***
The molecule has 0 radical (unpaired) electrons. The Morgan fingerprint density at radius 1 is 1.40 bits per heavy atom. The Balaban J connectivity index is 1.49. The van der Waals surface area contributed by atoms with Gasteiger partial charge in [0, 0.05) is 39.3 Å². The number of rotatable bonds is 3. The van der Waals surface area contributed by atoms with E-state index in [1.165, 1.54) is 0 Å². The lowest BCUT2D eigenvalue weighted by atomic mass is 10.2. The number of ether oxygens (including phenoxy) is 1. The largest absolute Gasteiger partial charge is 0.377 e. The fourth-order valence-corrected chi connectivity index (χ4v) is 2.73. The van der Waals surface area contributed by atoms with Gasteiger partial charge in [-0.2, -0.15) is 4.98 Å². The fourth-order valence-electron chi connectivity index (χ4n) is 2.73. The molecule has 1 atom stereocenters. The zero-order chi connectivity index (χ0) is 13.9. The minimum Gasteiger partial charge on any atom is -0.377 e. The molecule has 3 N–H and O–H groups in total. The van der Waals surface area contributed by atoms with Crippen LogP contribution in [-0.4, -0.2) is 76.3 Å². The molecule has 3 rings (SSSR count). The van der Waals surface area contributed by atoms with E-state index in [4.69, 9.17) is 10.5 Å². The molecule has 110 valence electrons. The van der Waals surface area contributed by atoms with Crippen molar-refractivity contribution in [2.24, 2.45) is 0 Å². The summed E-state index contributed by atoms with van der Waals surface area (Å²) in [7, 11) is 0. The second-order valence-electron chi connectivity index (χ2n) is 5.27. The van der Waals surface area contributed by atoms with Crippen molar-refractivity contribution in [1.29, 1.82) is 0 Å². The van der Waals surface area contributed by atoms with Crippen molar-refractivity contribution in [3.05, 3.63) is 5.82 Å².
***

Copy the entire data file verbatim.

The molecule has 0 radical (unpaired) electrons. The Morgan fingerprint density at radius 1 is 1.40 bits per heavy atom. The Balaban J connectivity index is 1.49. The van der Waals surface area contributed by atoms with Gasteiger partial charge in [0, 0.05) is 39.3 Å². The number of rotatable bonds is 3. The van der Waals surface area contributed by atoms with E-state index in [1.165, 1.54) is 0 Å². The lowest BCUT2D eigenvalue weighted by atomic mass is 10.2. The number of ether oxygens (including phenoxy) is 1. The largest absolute Gasteiger partial charge is 0.377 e. The fourth-order valence-corrected chi connectivity index (χ4v) is 2.73. The van der Waals surface area contributed by atoms with Gasteiger partial charge in [-0.2, -0.15) is 4.98 Å². The fourth-order valence-electron chi connectivity index (χ4n) is 2.73. The molecule has 1 atom stereocenters. The zero-order chi connectivity index (χ0) is 13.9. The minimum Gasteiger partial charge on any atom is -0.377 e. The molecule has 3 N–H and O–H groups in total. The van der Waals surface area contributed by atoms with Crippen LogP contribution in [-0.4, -0.2) is 76.3 Å². The molecule has 3 rings (SSSR count). The van der Waals surface area contributed by atoms with E-state index in [4.69, 9.17) is 10.5 Å². The molecule has 110 valence electrons. The van der Waals surface area contributed by atoms with Crippen molar-refractivity contribution in [2.24, 2.45) is 0 Å². The summed E-state index contributed by atoms with van der Waals surface area (Å²) in [7, 11) is 0. The second-order valence-electron chi connectivity index (χ2n) is 5.27. The van der Waals surface area contributed by atoms with Crippen molar-refractivity contribution in [1.29, 1.82) is 0 Å². The van der Waals surface area contributed by atoms with Crippen molar-refractivity contribution in [3.05, 3.63) is 5.82 Å².